Most businesses today are talent driven businesses – skills and competence of people developing products and providing services is at the core of an organization’s differentiation strategy. Talent management and people development should be at the top of an organization’s strategic agenda given the need to improve productivity and effectiveness. Everyone agrees that people development is important, yet clear ownership of doing so is often missing.
Why is this a challenge?
Because managers look at people on their team as tools to get their tasks done. Because managers are only made accountable for generating business results only and not for developing people. Because managers excessively rely on some “training and development” department that is far away from day to day realities of how a business operates. Because leaders think that training and/or certification is the only way to develop skills of people.
The truth is: managers are the ones who communicate with people every single day, assign work in line with capabilities of people, provide the resources that people need to get the job done and guide the performance of people. This proximity with people (and their skills) makes a manager, an ideal owner for development of people within an organization. This is also true because people learn the most by working and experiencing, and less by training alone. But a 2008 research by Hewitt and Human Capital Institute reveals that less than 10% of managers are held accountable for development of people and less than 5% are competent enough to develop others.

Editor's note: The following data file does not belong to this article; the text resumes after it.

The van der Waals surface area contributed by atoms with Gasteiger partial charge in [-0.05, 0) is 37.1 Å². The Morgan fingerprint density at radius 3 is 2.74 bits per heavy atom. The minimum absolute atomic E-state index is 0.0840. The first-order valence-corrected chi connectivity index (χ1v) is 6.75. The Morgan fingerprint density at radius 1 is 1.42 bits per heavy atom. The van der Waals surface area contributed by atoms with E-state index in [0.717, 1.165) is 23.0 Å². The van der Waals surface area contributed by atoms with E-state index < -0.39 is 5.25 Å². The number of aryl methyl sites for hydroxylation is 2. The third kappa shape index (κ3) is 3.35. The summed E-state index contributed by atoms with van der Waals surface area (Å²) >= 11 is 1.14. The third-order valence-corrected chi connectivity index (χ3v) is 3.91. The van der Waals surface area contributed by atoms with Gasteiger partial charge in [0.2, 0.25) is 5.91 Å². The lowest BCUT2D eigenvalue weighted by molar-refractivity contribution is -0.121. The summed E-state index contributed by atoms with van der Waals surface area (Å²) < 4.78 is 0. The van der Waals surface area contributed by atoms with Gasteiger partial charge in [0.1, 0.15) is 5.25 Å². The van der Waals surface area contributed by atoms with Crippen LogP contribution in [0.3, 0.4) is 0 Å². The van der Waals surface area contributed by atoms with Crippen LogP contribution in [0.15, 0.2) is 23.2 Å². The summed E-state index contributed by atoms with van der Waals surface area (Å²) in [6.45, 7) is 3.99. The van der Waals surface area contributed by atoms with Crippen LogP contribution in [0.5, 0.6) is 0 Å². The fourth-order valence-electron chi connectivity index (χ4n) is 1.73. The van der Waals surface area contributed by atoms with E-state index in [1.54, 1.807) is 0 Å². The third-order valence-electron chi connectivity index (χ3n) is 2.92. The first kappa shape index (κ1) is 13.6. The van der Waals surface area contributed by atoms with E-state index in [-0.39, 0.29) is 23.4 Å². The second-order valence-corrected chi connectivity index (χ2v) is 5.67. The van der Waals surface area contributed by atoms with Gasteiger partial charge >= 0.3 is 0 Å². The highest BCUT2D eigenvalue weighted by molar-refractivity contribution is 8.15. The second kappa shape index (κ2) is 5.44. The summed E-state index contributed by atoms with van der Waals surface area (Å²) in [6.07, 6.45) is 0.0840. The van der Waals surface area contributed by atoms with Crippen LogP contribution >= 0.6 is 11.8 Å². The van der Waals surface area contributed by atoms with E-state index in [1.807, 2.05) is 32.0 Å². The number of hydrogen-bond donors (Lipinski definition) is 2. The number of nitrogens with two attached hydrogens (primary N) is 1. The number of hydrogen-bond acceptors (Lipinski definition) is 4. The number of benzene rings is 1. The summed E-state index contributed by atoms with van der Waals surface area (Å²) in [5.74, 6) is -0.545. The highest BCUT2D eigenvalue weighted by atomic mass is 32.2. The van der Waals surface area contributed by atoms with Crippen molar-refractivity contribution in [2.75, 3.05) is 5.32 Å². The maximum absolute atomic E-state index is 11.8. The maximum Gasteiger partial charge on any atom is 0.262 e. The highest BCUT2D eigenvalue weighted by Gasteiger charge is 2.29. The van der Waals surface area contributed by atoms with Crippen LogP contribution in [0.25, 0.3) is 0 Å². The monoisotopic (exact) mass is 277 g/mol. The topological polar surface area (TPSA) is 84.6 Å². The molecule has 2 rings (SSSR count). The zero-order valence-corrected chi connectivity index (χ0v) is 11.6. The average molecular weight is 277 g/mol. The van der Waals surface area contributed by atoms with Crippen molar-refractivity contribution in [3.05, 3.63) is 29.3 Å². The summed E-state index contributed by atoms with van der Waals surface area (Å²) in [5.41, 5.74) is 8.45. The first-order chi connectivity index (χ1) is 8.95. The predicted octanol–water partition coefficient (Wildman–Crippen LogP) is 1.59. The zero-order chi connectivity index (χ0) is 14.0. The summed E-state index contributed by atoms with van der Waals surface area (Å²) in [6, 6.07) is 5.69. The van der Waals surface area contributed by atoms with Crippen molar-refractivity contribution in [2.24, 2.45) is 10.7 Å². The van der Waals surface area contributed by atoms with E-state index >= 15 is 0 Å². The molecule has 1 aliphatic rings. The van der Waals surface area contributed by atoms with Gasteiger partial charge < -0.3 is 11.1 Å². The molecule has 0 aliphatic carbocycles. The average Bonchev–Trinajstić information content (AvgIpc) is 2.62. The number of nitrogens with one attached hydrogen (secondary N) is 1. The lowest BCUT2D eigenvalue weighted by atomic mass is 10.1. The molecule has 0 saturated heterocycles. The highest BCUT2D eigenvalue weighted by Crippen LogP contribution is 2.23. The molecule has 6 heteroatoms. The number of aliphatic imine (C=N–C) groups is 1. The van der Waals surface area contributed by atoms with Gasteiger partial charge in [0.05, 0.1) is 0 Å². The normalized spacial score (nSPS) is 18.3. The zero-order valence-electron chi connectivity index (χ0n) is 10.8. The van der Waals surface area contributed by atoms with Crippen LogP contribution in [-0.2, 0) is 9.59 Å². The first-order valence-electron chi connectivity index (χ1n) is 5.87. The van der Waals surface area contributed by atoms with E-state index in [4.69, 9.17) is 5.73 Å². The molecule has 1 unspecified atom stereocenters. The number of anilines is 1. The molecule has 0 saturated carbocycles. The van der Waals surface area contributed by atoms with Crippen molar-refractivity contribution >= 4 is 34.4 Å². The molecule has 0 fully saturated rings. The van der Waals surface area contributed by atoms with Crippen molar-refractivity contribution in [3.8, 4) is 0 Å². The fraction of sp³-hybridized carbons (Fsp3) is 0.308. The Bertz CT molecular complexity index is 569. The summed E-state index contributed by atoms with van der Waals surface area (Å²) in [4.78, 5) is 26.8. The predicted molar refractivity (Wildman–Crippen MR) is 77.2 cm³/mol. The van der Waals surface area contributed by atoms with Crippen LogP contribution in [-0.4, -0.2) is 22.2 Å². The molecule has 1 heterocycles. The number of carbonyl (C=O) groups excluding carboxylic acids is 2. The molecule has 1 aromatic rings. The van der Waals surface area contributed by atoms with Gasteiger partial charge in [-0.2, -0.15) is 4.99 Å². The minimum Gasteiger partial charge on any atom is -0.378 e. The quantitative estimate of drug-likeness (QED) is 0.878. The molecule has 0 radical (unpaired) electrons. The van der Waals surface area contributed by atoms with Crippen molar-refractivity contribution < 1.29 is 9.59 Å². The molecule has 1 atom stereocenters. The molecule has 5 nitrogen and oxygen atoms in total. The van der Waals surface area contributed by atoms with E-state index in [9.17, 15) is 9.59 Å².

What can be done?
I think, the first step towards building a managerial culture around people development is to start at the top. If top leadership takes active interest in developing managers at various levels, that drives one expectation clearly: that we are all responsible for developing people we lead.
The second step is to make managers accountable for people development. Developing people should be an integral part of every manager’s KRA and managers should be given the required space to develop others.
The third step is to help managers in developing people. This is where HR/Training teams can provide interventions. This can include critical areas like assigning right people to right tasks, building a team with complementary skills, improving collaboration, building trust through mentoring, providing feedback and build environment of learning and growth for everyone on the team. In fact, managers should be hired based on demonstrated skills in these areas.
The deliverable of a manager, in my view, is two sided: one is the business results and other is developing people while they deliver these results. The only way to thrive in a competitive environment is to constantly expand people’s capability to deliver and innovate. A manager’s ability to build a culture of continuous learning and develop people equals better bottom line results and higher employee engagement and retention.
Join in the conversation: Do you agree that managers should be responsible for developing people? Have you seen an exceptional manager who focused on growing others? What did you learn from that manager?
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